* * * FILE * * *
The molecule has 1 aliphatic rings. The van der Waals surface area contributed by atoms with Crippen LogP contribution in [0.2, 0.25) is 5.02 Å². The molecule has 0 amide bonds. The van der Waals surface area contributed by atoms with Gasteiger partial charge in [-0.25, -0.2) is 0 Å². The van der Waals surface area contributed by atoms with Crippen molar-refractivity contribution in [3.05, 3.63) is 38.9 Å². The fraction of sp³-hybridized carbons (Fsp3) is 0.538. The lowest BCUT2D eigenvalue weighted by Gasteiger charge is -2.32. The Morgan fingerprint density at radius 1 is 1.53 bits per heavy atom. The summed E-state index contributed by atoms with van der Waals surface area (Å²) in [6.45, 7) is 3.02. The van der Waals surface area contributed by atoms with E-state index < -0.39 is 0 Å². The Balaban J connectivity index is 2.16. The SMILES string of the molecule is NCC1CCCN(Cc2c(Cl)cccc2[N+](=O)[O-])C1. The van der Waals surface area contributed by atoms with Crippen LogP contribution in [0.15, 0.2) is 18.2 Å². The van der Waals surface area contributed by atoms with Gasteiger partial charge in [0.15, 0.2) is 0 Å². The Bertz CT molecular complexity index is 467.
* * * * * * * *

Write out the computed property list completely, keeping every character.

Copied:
The molecule has 1 aliphatic rings. The van der Waals surface area contributed by atoms with Crippen LogP contribution in [0.2, 0.25) is 5.02 Å². The molecule has 0 amide bonds. The van der Waals surface area contributed by atoms with Gasteiger partial charge in [-0.25, -0.2) is 0 Å². The van der Waals surface area contributed by atoms with Crippen molar-refractivity contribution in [3.05, 3.63) is 38.9 Å². The fraction of sp³-hybridized carbons (Fsp3) is 0.538. The lowest BCUT2D eigenvalue weighted by Gasteiger charge is -2.32. The Morgan fingerprint density at radius 1 is 1.53 bits per heavy atom. The summed E-state index contributed by atoms with van der Waals surface area (Å²) in [6.45, 7) is 3.02. The van der Waals surface area contributed by atoms with E-state index < -0.39 is 0 Å². The Balaban J connectivity index is 2.16. The SMILES string of the molecule is NCC1CCCN(Cc2c(Cl)cccc2[N+](=O)[O-])C1. The van der Waals surface area contributed by atoms with Crippen LogP contribution in [0.15, 0.2) is 18.2 Å². The van der Waals surface area contributed by atoms with Gasteiger partial charge in [0.15, 0.2) is 0 Å². The Bertz CT molecular complexity index is 467.